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|Title:||Indigenous strategies and empirical models for adaptability of the maize-bean intercropping system to climate change||Authors:||Mapanda, S.
Duffy, Kevin Jan
|Keywords:||Indigenous strategies;Empirical models;Climate change;Smallholder farmer and food security||Issue Date:||Dec-2016||Publisher:||UZ Foundatoin||Source:||Mapanda, S. et al. 2016. Indigenous strategies and empirical models for adaptability of the maize-bean intercropping system to climate change. Indilinga African Journal of Indigenous Knowledge Systems - Indigenous strategies and empirical models for adaptability of the maize-bean intercropping system to climate change. 15(3): 328-347.||Journal:||Indilinga ItemCrisRefDisplayStrategy.journals.deleted.icon||Abstract:||This review article discusses on different ways of indigenous strategies and empirical models as an adaptation to climate change by smallholder farmers in Africa. Indigenous adaptation strategies are methods that enable individuals or communities to adjust to the impacts of climate change in local areas. Some of the strategies practiced are: zero tillage, mulching, soil management techniques, organic agriculture and fallow system of cultiva-tion, intercropping with legumes, early planting and use of tolerant varieties to drought, water conservation and crop diversification. Scientists developed many empirical models that are used to project the impact of climate change to agriculture. Some of the empirical models include: CERES-Maize Crop Model, Global Circulation Models (GCM) and histori-cal data records. There is also use of empirical evidence such as indigenous land unit framework, indigenous early warning systems, use of rainmakers, movement of birds, ants and crying of dogs by the indigenous smallholder farmers in Africa. Intercropping system is the best practice used as a strategy to climate change adaptability, and one of the most suitable intercropping systems is that of maize and bean. However, the current research findings revealed that there is a lack of consideration of indigenous knowledge that could enhance livelihoods that depend on natural resources directly affected by climate change.||URI:||http://hdl.handle.net/10321/3032||ISSN:||1683-0296|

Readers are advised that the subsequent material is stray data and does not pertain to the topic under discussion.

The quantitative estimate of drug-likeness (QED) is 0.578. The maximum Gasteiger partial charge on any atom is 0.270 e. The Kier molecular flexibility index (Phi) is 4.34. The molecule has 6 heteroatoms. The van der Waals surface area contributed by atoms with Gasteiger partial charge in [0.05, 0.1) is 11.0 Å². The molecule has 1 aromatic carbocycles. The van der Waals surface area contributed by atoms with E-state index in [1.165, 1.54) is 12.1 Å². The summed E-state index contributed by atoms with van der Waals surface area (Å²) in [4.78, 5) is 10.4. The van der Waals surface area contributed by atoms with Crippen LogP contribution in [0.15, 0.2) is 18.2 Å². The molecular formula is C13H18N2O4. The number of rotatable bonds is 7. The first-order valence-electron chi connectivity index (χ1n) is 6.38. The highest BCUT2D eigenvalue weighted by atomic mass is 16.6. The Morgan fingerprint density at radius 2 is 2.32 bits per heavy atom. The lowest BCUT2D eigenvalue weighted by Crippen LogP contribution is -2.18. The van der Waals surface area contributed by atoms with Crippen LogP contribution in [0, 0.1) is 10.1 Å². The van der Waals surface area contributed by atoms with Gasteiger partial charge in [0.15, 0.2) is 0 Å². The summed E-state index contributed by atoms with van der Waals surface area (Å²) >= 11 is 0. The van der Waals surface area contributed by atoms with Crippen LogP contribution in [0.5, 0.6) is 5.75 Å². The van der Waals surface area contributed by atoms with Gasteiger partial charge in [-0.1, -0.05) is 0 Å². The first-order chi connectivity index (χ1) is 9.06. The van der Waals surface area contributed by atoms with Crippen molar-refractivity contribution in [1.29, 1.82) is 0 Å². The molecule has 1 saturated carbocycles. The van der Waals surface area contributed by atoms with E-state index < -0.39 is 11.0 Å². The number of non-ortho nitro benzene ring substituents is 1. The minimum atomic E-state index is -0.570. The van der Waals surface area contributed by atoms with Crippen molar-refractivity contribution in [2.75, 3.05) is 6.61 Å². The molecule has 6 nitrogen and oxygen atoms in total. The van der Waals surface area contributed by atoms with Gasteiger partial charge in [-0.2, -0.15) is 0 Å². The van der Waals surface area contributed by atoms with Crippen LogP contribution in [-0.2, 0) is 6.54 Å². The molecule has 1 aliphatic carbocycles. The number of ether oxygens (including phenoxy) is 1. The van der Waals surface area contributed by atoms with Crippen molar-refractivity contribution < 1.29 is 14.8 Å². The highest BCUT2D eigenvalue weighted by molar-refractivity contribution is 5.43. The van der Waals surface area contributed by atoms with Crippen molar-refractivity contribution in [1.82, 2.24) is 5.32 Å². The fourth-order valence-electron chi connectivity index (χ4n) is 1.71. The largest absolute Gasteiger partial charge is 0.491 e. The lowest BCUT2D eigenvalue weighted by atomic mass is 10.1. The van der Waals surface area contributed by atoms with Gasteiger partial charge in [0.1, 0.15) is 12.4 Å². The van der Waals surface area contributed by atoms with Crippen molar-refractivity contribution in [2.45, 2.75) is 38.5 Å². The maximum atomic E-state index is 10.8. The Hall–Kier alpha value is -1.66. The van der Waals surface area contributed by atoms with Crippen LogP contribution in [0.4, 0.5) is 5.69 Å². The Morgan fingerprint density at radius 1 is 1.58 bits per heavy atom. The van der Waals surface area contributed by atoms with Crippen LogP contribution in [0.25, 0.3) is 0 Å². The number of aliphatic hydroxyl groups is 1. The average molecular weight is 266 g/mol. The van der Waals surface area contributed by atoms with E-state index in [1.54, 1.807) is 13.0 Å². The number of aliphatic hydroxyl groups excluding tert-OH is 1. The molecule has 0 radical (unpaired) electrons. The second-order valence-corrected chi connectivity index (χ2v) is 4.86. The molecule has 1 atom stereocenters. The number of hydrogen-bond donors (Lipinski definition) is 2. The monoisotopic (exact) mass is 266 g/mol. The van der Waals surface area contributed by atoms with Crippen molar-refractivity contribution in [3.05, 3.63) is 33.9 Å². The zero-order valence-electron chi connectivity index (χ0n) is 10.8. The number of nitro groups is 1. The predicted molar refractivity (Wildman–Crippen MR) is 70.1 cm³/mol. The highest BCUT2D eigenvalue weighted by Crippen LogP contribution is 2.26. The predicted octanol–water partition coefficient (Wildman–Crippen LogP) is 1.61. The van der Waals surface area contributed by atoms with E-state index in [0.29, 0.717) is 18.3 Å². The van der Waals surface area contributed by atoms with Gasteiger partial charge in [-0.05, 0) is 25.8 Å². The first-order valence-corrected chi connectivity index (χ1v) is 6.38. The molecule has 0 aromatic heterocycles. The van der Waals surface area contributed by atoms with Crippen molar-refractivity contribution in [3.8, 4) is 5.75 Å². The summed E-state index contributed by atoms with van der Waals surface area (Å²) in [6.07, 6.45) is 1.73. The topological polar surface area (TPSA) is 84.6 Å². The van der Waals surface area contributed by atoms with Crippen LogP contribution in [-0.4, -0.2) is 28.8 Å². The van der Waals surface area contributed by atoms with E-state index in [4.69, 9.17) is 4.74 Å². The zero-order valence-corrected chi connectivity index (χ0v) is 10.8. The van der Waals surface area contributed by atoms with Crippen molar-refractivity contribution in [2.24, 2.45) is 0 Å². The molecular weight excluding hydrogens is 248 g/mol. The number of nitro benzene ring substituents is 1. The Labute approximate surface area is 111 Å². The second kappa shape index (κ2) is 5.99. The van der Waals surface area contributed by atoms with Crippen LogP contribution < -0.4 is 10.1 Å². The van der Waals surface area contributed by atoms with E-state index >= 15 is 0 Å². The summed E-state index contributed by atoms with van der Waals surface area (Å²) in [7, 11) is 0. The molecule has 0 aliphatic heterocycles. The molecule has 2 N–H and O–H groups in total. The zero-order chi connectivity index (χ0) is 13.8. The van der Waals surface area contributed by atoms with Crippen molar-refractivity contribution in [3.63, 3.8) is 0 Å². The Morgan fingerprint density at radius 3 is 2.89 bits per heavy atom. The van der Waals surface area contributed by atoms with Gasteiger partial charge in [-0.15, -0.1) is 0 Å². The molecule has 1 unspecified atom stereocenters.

|Appears in Collections:||Research Publications (Systems Science)|
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